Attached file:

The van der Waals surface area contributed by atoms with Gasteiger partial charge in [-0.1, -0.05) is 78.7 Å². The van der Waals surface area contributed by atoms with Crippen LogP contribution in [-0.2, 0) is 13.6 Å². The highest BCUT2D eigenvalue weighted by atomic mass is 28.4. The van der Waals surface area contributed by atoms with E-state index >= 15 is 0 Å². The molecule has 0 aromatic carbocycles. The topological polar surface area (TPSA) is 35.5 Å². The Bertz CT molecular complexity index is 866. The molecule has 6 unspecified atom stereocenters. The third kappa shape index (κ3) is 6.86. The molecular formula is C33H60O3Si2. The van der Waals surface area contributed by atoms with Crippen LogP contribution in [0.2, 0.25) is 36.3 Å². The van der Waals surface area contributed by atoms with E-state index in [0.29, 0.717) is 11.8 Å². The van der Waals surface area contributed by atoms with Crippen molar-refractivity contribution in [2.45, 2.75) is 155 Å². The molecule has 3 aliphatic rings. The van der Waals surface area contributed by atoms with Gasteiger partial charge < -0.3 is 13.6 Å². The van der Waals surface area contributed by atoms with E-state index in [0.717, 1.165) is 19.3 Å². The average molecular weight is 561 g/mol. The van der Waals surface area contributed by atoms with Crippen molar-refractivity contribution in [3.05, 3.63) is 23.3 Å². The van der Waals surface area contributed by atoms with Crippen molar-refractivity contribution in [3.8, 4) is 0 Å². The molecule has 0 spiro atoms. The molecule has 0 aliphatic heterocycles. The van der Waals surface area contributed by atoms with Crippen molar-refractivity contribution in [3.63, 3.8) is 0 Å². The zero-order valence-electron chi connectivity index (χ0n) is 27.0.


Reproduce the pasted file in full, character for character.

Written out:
The van der Waals surface area contributed by atoms with Gasteiger partial charge in [-0.1, -0.05) is 78.7 Å². The van der Waals surface area contributed by atoms with Crippen LogP contribution in [-0.2, 0) is 13.6 Å². The highest BCUT2D eigenvalue weighted by atomic mass is 28.4. The van der Waals surface area contributed by atoms with E-state index >= 15 is 0 Å². The molecule has 0 aromatic carbocycles. The topological polar surface area (TPSA) is 35.5 Å². The Bertz CT molecular complexity index is 866. The molecule has 6 unspecified atom stereocenters. The third kappa shape index (κ3) is 6.86. The molecular formula is C33H60O3Si2. The van der Waals surface area contributed by atoms with Crippen LogP contribution in [0.2, 0.25) is 36.3 Å². The van der Waals surface area contributed by atoms with E-state index in [0.29, 0.717) is 11.8 Å². The van der Waals surface area contributed by atoms with Crippen molar-refractivity contribution in [2.45, 2.75) is 155 Å². The molecule has 3 aliphatic rings. The van der Waals surface area contributed by atoms with Gasteiger partial charge < -0.3 is 13.6 Å². The van der Waals surface area contributed by atoms with E-state index in [0.717, 1.165) is 19.3 Å². The average molecular weight is 561 g/mol. The van der Waals surface area contributed by atoms with Crippen molar-refractivity contribution in [3.05, 3.63) is 23.3 Å². The van der Waals surface area contributed by atoms with Crippen molar-refractivity contribution in [3.8, 4) is 0 Å². The molecule has 0 spiro atoms. The molecule has 0 aliphatic heterocycles. The van der Waals surface area contributed by atoms with Crippen molar-refractivity contribution in [3.63, 3.8) is 0 Å². The zero-order valence-electron chi connectivity index (χ0n) is 27.0.